Guernsey Press

Castel and St Martin’s set to drop reception classes

Two more primary schools are cutting their number of reception classes from September.

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Castel Primary School. (Picture by Peter Frankland, 33270293)

Castel currently has two reception classes but will have only one in the 2024/25 academic year. St Martin’s is dropping its number of reception classes from three to two.

The changes are brought about by two long-term trends – a reduction in the total number of children in the island and a declining proportion of young families living in the southern and western parishes.

Three of the primary schools serving those parishes will each operate with only one reception class. Overall, nearly half of the States’ mainstream primary schools will have fewer than two reception classes.

However, Vale will re-open a third reception class from September, having reduced from three to two last year, and Notre Dame du Rosaire will operate 1.5 classes, up from one.

Director of education Nick Hynes said that allocating school places required ‘balancing parental wishes with our absolute obligation to use taxpayer resources as efficiently as possible’ in response to changes in society outside the Education Committee’s control.

‘One of the key messages that needs to be understood and reported is that Education has no influence over birth rates, migration to and from the island, and where in the island people live, and therefore we must react to the reduction in pupil numbers we are currently seeing and the location of the families whose children are starting school,’ said Mr Hynes.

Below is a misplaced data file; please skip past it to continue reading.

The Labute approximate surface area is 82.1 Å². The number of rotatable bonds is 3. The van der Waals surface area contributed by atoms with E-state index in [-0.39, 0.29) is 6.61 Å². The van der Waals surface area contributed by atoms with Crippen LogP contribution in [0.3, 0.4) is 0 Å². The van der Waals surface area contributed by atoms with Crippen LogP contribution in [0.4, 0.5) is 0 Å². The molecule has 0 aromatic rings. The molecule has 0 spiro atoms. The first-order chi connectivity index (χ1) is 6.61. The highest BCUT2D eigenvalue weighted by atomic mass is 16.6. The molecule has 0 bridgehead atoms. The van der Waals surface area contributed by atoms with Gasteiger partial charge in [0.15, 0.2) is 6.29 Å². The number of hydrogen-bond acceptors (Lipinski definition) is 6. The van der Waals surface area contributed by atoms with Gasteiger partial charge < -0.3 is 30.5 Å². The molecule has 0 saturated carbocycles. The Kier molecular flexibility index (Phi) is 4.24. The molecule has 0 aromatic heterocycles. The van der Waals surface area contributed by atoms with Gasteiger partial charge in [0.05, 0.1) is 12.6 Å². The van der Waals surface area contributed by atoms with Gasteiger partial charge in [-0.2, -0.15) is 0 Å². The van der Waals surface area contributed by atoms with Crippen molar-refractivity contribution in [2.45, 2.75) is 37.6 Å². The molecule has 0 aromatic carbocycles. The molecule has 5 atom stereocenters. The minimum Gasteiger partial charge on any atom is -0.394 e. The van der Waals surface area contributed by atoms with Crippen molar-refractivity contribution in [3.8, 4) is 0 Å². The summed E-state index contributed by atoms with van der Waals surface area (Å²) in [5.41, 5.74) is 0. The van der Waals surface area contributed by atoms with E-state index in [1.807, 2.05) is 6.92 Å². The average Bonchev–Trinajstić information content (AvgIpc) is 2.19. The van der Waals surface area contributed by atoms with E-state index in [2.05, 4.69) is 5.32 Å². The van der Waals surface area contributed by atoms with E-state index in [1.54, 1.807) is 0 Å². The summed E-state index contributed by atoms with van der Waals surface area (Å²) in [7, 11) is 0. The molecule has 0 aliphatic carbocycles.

In total, there will be 19.5 reception classes from September, down from 20 this academic year. A decade ago, there were 23.5 reception classes. At the end of the 1990s, there were 26 reception classes – a third more than now.

This time last year, falling school rolls were shown to be pushing up class sizes across the island, with some schools facing significantly larger classes, prompting criticism from some politicians frustrated at an indefinite deferral of a review of primary schools which could lead to mergers or closures.

The committee has so far declined to answer questions about the number of pupils, and therefore class sizes, expected in each school’s reception year from September.

It has released only the number of reception classes at each school, together with the equivalent figures for the previous two years.

‘We factor in issues such as the need to avoid disruption to families with children already attending primary schools, making sure incoming reception pupils attend the school their sibling already attends,’ said Mr Hynes.

Most primary schools places are allocated according to catchment areas drawn by the committee. It said only ‘a very limited number of children’ would be required to start reception in September at a school outside their normal catchment area.

‘This has been unavoidable if we are to meet the priority of our Education Strategy relating to making the most responsible, efficient and effective use of public resources, in support of the wider States initiative to reduce the cost of the public sector.

‘In this case, that means the effective distribution of staff across our primary schools,’ said Mr Hynes.